repeat it, sir, we must fight! An appeal to arms and to the God of hosts is all that is left us! They tell us, sir that we are weak; unable to cope with so formidable an adversary. But when shall we be stronger? Will it be the next week, or the next year? Will it be when we are totally disarmed, and when a British guard shall be stationed in every house? Shall we gather strength but irresolution and inaction? Shall we acquire the means of effectual resistance by lying supinely on our backs and hugging the delusive phantom of hope, until our enemies shall have bound us hand and foot? Sir, we are not weak if we make a proper use of those means which the God of nature hath placed in our power. The millions of people, armed in the holy cause of liberty, and in such a country as that which we possess, are invincible by any force which our enemy can send against us. Besides, sir, we shall not fight our battles alone. There is a just God who presides over the destinies of nations, and who will raise up friends to fight our battles for us. The battle, sir, is not to the strong alone; it is to the vigilant, the active, the brave. Besides, sir, we have no election. If we were base enough to desire it, it is now too late to retire from the contest. There is no retreat but in submission and slavery! Our chains are forged! Their clanking may be heard on the plains of Boston! The war is inevitable–and let it come! I repeat it, sir, let it come.

It is in vain, sir, to extenuate the matter. Gentlemen may cry, Peace, Peace–but there is no peace. The war is actually begun! The next gale that sweeps from the north will bring to our ears the clash of resounding arms! Our brethren are already in the field! Why stand we here idle? What is it that gentlemen wish? What would they have? Is life so dear, or peace so sweet, as to be purchased at the price of chains and slavery? Forbid it, Almighty God! I know not what course others may take; but as for me, give me liberty or give me death! (Excerpt from original speech)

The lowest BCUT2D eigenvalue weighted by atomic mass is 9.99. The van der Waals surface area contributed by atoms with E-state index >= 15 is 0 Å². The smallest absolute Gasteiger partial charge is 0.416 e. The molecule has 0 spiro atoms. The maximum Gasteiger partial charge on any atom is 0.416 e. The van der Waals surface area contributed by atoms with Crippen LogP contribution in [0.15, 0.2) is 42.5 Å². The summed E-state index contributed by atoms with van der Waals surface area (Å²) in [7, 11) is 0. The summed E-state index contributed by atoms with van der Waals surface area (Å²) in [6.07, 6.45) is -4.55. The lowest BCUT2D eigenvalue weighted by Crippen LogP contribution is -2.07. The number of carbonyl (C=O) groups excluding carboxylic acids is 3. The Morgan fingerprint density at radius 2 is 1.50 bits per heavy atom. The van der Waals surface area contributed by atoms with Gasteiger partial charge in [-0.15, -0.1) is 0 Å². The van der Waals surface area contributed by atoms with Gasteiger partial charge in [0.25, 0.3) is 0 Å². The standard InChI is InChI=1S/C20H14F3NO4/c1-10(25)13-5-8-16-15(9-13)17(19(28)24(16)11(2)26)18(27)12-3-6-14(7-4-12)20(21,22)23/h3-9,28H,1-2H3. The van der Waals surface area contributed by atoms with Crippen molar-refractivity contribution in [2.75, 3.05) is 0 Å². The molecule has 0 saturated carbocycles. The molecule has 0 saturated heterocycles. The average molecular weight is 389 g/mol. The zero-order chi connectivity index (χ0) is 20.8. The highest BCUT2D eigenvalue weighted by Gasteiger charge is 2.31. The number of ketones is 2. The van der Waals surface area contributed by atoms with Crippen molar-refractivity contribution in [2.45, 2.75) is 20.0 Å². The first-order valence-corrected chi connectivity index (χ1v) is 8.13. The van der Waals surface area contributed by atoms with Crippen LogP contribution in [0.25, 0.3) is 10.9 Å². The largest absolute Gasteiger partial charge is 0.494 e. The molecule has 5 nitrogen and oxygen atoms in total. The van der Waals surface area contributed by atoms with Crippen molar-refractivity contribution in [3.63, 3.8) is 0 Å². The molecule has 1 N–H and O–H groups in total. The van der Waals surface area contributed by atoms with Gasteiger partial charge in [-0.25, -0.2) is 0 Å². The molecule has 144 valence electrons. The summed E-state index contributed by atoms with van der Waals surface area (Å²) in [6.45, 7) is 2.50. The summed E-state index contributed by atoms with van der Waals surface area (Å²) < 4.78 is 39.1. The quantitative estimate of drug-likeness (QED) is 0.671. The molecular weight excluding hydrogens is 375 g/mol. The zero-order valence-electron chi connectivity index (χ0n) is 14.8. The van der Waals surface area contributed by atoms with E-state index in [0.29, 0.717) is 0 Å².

George Washington On American Citizenship

The earliest authenticated portrait of George ...

George Washington

Quoting George Washington:

Citizens by birth or choice of a common country, that country has a right to concentrate your affections. The name of American, which belongs to you, in your national capacity, must always exalt the just pride of Patriotism, more than any appellation derived from local discriminations. (George Washington: A Collection, W.B. Allen, ed. – 1796 – Farewell Address)

Samuel Adams On The Men Needed To Fill The Seats Of Government

Samuel Adams

Quoting Samuel Adams:

“If men of wisdom and knowledge, of moderation and temperance, of patience, fortitude and perseverance, of sobriety and true republican simplicity of manners, of zeal for the honor of the Supreme Being and the welfare of the commonwealth; if men possessed of these other excellent qualities are chosen to fill the seats of government, we may expect that our affairs will rest on a solid and permanent foundation.”